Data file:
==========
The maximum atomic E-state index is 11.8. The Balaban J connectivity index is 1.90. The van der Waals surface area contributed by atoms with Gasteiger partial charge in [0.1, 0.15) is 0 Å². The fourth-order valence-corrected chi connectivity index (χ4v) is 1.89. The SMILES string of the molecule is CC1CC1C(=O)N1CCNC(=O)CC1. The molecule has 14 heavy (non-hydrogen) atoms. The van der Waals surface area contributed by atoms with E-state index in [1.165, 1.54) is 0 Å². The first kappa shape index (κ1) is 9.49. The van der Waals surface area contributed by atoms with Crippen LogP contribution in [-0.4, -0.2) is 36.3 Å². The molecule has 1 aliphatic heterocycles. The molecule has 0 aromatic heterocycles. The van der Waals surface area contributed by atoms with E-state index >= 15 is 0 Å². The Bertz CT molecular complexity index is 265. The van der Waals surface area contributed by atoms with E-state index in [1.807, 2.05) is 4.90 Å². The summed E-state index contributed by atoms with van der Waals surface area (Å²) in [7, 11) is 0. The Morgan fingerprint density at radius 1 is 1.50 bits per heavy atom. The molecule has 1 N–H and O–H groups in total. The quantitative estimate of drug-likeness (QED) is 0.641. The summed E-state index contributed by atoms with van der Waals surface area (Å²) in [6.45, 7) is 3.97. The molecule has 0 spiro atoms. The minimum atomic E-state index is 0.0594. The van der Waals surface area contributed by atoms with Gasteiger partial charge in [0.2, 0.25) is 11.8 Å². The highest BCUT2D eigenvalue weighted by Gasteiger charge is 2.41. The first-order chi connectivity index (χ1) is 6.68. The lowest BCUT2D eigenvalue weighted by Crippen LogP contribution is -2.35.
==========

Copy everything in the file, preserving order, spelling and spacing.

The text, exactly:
The maximum atomic E-state index is 11.8. The Balaban J connectivity index is 1.90. The van der Waals surface area contributed by atoms with Gasteiger partial charge in [0.1, 0.15) is 0 Å². The fourth-order valence-corrected chi connectivity index (χ4v) is 1.89. The SMILES string of the molecule is CC1CC1C(=O)N1CCNC(=O)CC1. The molecule has 14 heavy (non-hydrogen) atoms. The van der Waals surface area contributed by atoms with E-state index in [1.165, 1.54) is 0 Å². The first kappa shape index (κ1) is 9.49. The van der Waals surface area contributed by atoms with Crippen LogP contribution in [-0.4, -0.2) is 36.3 Å². The molecule has 1 aliphatic heterocycles. The molecule has 0 aromatic heterocycles. The van der Waals surface area contributed by atoms with E-state index >= 15 is 0 Å². The Bertz CT molecular complexity index is 265. The van der Waals surface area contributed by atoms with E-state index in [1.807, 2.05) is 4.90 Å². The summed E-state index contributed by atoms with van der Waals surface area (Å²) in [7, 11) is 0. The Morgan fingerprint density at radius 1 is 1.50 bits per heavy atom. The molecule has 1 N–H and O–H groups in total. The quantitative estimate of drug-likeness (QED) is 0.641. The summed E-state index contributed by atoms with van der Waals surface area (Å²) in [6.45, 7) is 3.97. The molecule has 0 spiro atoms. The minimum atomic E-state index is 0.0594. The van der Waals surface area contributed by atoms with Gasteiger partial charge in [0.2, 0.25) is 11.8 Å². The highest BCUT2D eigenvalue weighted by Gasteiger charge is 2.41. The first-order chi connectivity index (χ1) is 6.68. The lowest BCUT2D eigenvalue weighted by Crippen LogP contribution is -2.35.